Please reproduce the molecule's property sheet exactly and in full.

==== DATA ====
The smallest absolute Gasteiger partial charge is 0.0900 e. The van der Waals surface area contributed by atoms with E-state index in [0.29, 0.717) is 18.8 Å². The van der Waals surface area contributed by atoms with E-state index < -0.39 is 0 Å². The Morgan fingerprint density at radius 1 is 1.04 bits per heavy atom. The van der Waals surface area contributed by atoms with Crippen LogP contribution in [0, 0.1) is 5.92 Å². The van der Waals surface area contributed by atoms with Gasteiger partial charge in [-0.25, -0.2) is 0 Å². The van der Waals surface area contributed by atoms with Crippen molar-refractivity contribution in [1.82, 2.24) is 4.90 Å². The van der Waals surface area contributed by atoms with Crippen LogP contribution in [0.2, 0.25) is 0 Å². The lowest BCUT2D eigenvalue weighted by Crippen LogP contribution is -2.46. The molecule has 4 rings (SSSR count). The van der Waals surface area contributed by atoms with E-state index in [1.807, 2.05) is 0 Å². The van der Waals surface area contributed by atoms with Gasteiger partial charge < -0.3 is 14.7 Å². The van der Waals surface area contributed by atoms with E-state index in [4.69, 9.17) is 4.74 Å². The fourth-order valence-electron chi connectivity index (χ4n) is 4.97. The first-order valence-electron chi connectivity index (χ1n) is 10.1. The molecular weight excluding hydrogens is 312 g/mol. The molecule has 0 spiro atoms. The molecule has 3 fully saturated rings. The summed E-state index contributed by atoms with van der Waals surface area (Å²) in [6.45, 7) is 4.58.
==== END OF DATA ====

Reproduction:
The smallest absolute Gasteiger partial charge is 0.0900 e. The van der Waals surface area contributed by atoms with E-state index in [0.29, 0.717) is 18.8 Å². The van der Waals surface area contributed by atoms with E-state index < -0.39 is 0 Å². The Morgan fingerprint density at radius 1 is 1.04 bits per heavy atom. The van der Waals surface area contributed by atoms with Crippen LogP contribution in [0, 0.1) is 5.92 Å². The van der Waals surface area contributed by atoms with Gasteiger partial charge in [-0.25, -0.2) is 0 Å². The van der Waals surface area contributed by atoms with Crippen molar-refractivity contribution in [1.82, 2.24) is 4.90 Å². The van der Waals surface area contributed by atoms with Crippen LogP contribution in [0.2, 0.25) is 0 Å². The lowest BCUT2D eigenvalue weighted by Crippen LogP contribution is -2.46. The molecule has 4 rings (SSSR count). The van der Waals surface area contributed by atoms with E-state index in [1.807, 2.05) is 0 Å². The van der Waals surface area contributed by atoms with Gasteiger partial charge < -0.3 is 14.7 Å². The van der Waals surface area contributed by atoms with E-state index in [4.69, 9.17) is 4.74 Å². The fourth-order valence-electron chi connectivity index (χ4n) is 4.97. The first-order valence-electron chi connectivity index (χ1n) is 10.1. The molecular weight excluding hydrogens is 312 g/mol. The molecule has 0 spiro atoms. The molecule has 3 fully saturated rings. The summed E-state index contributed by atoms with van der Waals surface area (Å²) in [6.45, 7) is 4.58.